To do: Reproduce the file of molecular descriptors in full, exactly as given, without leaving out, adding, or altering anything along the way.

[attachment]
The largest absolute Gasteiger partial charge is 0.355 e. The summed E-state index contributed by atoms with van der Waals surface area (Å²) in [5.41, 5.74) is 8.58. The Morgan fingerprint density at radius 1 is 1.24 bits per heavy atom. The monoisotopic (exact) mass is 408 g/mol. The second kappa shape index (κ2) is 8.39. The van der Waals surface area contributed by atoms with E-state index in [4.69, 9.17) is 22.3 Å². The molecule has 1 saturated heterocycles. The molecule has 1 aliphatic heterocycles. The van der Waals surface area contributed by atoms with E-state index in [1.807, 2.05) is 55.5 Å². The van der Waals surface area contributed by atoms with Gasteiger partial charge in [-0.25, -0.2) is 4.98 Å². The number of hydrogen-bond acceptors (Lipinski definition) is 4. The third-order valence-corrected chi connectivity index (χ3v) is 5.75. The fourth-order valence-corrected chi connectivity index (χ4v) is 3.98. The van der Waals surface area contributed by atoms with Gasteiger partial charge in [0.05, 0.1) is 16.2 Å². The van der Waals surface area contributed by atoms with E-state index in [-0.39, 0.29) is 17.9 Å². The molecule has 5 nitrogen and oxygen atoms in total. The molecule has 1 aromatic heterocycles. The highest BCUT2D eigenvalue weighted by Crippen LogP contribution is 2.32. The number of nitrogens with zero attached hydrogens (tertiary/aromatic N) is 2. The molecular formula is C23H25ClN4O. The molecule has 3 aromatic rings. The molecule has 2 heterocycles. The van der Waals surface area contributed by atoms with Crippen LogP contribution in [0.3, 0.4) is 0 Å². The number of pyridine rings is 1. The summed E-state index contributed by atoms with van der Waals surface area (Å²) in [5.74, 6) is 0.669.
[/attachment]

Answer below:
The largest absolute Gasteiger partial charge is 0.355 e. The summed E-state index contributed by atoms with van der Waals surface area (Å²) in [5.41, 5.74) is 8.58. The Morgan fingerprint density at radius 1 is 1.24 bits per heavy atom. The monoisotopic (exact) mass is 408 g/mol. The second kappa shape index (κ2) is 8.39. The van der Waals surface area contributed by atoms with E-state index in [4.69, 9.17) is 22.3 Å². The molecule has 1 saturated heterocycles. The molecule has 1 aliphatic heterocycles. The van der Waals surface area contributed by atoms with E-state index in [1.807, 2.05) is 55.5 Å². The van der Waals surface area contributed by atoms with Gasteiger partial charge in [-0.25, -0.2) is 4.98 Å². The number of hydrogen-bond acceptors (Lipinski definition) is 4. The third-order valence-corrected chi connectivity index (χ3v) is 5.75. The fourth-order valence-corrected chi connectivity index (χ4v) is 3.98. The van der Waals surface area contributed by atoms with Gasteiger partial charge in [0.05, 0.1) is 16.2 Å². The van der Waals surface area contributed by atoms with E-state index in [-0.39, 0.29) is 17.9 Å². The molecule has 5 nitrogen and oxygen atoms in total. The molecule has 1 aromatic heterocycles. The highest BCUT2D eigenvalue weighted by Crippen LogP contribution is 2.32. The number of nitrogens with zero attached hydrogens (tertiary/aromatic N) is 2. The molecular formula is C23H25ClN4O. The molecule has 3 aromatic rings. The molecule has 2 heterocycles. The van der Waals surface area contributed by atoms with Crippen LogP contribution in [0.3, 0.4) is 0 Å². The number of pyridine rings is 1. The summed E-state index contributed by atoms with van der Waals surface area (Å²) in [5.74, 6) is 0.669.